Title: All Quiet on the Western Front
Author: Erich Maria Remarque
On the Shelves: Fiction> Classics
One by one the boys begin to fall…
In 1914 a room full of German schoolboys, fresh-faced and idealistic, are goaded by their schoolmaster to troop off to the ‘glorious war’. With the fire and patriotism of youth they sign up. What follows is the moving story of a young ‘unknown soldier’ experiencing the horror and disillusionment of life in the trenches. (Goodreads 2014)
2014 is the 100th anniversary of the outbreak of the First World War, The War to End all Wars- so they believed. The bloodiest warfare the globe had ever seen. I felt it was necessary to read something, even if just fiction, in memory of these events. I’m so glad I picked up Remarque. This is a classic which will stay with me,
Remarque himself served in the trenches in World War One, and this story later made him flee Germany in the late 1930s and cost him his citizenship as a German civilian (because the Nazis believed this story showed the treason and anti-war views of a German soldier.) I have a feeling that the experiences we follow through the eyes of “Paul” are not entirely fiction, and they will actually be a lot of Remarque’s own experiences- which humanises it a little more and brings the story across the safe boundary of “fiction” into “Reality.”.
All Quiet on the Western Front follows a classroom of German schoolboys as they leave the school from their final year, only to be persuaded to join up to serve the Kaiser in battle. After all, they all thought- much like the Allies, that it would be over by Christmas. It wasn’t.
The next four years are described in unyielding detail. The conditions of trench warfare, the fear, the comraderie, the bravery and the uncertainty of every day. I warn you now, do not go into this book expecting no gore- there is blood and guts everywhere.
As Remarque himself says, “Only a military hospital can really show you what war is”.
We normally only really see war stories and accounts from the perspective of the Allies. I like that this is from the point of view of a German. It helps to take away that “they were the enemy” mentality and actually see every single individual soldier as a human being, who is terrified, with a family who loves them and will miss them, for who they are. Rather than just a faceless person in uniform representing the opposing country. It’s easy to look back at these horrific events and just chant out statistics like “over 37 million deaths” and just a see a number, not the faces and emotions which come with it. But we need to remember those faces and those emotions. Because therein lies the tragedy of the whole thing. Thirty-seven million deaths in four years. In 2013, the population of the United Kingdom was at 64.1 million- that means that over half of the United Kingdom’s population was wiped out during the four years of warfare- just to put that into perspective for you. In the last two years of the combat, most of these guys were conscripted, underage- often ages 12-15 so still children, and possibly medically unfit through means of asthma etc- but it didn’t matter, they “needed more men”.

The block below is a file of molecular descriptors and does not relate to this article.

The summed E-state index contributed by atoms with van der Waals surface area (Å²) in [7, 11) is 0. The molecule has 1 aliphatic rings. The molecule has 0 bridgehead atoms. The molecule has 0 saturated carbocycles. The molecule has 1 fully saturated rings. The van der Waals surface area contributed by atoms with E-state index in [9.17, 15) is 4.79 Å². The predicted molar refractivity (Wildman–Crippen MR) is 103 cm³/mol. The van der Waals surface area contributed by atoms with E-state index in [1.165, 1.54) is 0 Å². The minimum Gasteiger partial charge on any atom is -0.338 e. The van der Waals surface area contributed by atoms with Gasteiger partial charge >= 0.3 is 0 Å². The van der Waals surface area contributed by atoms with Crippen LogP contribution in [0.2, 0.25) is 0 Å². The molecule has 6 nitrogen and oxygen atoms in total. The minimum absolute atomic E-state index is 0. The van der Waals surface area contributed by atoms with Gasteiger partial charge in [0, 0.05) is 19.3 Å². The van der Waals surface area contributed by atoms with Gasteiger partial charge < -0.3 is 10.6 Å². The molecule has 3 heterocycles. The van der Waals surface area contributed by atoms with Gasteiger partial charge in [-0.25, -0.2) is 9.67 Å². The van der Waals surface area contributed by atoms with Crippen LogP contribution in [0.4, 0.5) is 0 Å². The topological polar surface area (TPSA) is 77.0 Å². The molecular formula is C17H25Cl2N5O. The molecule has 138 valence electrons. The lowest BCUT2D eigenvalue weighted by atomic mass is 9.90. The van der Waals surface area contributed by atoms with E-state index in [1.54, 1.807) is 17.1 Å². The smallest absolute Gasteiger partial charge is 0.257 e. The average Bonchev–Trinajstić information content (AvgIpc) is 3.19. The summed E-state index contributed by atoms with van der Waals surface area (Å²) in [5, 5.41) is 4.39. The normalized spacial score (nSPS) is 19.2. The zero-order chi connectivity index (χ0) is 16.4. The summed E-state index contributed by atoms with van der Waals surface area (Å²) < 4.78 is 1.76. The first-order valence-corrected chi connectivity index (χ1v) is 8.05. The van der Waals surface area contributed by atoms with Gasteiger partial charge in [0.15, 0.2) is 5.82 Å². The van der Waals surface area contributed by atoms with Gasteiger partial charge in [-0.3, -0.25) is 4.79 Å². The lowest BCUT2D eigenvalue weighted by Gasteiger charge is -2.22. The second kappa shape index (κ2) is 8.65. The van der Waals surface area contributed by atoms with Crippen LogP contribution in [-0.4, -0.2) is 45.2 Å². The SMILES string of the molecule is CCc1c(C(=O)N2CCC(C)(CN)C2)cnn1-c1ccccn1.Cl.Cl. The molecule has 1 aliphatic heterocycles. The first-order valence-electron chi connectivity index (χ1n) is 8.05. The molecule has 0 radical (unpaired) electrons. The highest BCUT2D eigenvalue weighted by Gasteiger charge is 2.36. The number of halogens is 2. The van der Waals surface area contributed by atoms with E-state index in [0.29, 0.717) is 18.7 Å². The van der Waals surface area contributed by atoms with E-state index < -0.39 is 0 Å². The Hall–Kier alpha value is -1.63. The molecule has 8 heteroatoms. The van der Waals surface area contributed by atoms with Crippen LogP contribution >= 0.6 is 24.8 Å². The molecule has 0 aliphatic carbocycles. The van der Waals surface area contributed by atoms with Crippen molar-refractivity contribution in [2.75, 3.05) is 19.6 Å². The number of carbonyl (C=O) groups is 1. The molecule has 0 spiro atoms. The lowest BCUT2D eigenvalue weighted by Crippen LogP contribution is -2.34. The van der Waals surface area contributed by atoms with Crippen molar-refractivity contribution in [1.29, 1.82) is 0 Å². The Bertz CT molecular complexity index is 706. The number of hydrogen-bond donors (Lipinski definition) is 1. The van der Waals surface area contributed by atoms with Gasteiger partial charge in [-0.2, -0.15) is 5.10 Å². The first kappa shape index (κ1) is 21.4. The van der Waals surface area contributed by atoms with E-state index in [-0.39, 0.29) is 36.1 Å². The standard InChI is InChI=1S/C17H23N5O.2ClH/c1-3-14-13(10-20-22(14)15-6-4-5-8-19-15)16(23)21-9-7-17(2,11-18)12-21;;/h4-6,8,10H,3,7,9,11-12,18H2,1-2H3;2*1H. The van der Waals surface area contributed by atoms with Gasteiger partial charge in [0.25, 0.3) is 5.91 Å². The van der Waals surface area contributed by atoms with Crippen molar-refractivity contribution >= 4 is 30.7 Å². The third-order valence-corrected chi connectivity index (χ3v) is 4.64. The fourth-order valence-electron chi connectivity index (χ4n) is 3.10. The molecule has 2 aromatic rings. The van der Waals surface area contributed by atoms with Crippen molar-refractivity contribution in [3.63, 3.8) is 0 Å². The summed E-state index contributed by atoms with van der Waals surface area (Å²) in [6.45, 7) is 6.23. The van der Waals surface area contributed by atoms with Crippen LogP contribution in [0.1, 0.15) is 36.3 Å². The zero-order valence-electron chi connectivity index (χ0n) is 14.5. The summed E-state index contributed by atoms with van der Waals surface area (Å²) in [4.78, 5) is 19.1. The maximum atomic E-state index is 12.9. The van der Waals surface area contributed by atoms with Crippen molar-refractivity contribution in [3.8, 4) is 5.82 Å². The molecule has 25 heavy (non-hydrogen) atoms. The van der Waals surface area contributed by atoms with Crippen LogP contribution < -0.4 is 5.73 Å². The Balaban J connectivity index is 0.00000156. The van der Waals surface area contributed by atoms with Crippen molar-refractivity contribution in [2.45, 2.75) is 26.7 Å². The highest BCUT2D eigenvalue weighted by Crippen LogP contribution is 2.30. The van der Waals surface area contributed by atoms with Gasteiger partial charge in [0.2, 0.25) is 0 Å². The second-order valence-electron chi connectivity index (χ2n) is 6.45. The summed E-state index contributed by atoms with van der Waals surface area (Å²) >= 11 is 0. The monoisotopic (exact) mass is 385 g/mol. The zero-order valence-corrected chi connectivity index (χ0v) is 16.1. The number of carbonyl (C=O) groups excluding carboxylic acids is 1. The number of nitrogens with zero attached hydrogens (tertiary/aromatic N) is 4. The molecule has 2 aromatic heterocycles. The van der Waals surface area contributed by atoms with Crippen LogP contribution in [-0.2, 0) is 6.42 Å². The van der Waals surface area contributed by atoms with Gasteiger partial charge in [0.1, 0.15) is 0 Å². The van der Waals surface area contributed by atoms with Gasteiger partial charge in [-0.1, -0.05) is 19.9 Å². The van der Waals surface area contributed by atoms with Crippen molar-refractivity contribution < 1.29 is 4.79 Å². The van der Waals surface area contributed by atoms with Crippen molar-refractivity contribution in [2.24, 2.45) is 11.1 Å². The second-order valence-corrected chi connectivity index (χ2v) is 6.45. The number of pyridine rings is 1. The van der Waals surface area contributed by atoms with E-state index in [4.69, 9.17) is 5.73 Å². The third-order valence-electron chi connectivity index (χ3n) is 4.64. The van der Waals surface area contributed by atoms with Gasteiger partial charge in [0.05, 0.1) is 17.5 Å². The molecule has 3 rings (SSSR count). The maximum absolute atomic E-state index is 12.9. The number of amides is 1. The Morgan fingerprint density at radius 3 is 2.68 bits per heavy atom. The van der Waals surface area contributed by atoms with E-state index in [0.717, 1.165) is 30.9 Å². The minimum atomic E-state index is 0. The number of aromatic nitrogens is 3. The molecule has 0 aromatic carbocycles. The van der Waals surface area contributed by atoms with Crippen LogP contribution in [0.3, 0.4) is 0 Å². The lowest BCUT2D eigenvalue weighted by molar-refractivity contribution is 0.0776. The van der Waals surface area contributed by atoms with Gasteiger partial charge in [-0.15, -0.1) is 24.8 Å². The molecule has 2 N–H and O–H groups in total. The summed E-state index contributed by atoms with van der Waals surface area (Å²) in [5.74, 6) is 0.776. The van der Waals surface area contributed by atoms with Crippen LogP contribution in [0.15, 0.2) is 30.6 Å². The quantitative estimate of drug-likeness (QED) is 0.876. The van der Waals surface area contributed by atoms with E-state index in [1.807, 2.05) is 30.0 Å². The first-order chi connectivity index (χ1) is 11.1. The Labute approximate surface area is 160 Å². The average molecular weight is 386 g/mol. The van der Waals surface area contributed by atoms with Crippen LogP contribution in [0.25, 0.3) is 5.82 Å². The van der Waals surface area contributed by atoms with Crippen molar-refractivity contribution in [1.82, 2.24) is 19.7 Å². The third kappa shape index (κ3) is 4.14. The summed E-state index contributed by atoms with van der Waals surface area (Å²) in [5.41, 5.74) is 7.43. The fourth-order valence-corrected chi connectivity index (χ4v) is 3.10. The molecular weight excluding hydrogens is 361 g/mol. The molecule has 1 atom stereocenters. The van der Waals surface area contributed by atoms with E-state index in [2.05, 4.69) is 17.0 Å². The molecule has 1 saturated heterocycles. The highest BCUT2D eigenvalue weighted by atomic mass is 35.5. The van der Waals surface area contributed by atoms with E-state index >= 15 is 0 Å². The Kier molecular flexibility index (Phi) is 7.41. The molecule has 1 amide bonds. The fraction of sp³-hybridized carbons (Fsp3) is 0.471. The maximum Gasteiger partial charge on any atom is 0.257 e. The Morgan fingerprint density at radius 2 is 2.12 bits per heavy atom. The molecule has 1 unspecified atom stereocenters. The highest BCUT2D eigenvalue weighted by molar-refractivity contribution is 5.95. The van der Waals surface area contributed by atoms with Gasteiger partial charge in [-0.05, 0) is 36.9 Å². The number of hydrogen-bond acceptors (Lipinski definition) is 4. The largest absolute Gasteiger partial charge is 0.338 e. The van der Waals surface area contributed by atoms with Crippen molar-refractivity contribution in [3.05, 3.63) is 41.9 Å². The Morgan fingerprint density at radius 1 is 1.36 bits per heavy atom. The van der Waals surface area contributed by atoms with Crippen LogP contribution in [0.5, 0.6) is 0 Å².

Obviously, and sadly, this happened again not even twenty years later. We need to learn from our mistakes. Never again. I realise I’ve ranted more about the actual events than the book itself, but I think that is a good reflection on the book- it made me think. It made me care (more). Most of all, it made me Remember.
“This book is to be neither an accusation nor a confession, and least of all an adventure, for death is not an adventure to those who stand face to face with it. It will try simply to tell of a generation of men who, even though they may have escaped shells, were destroyed by the war.”- Remarque.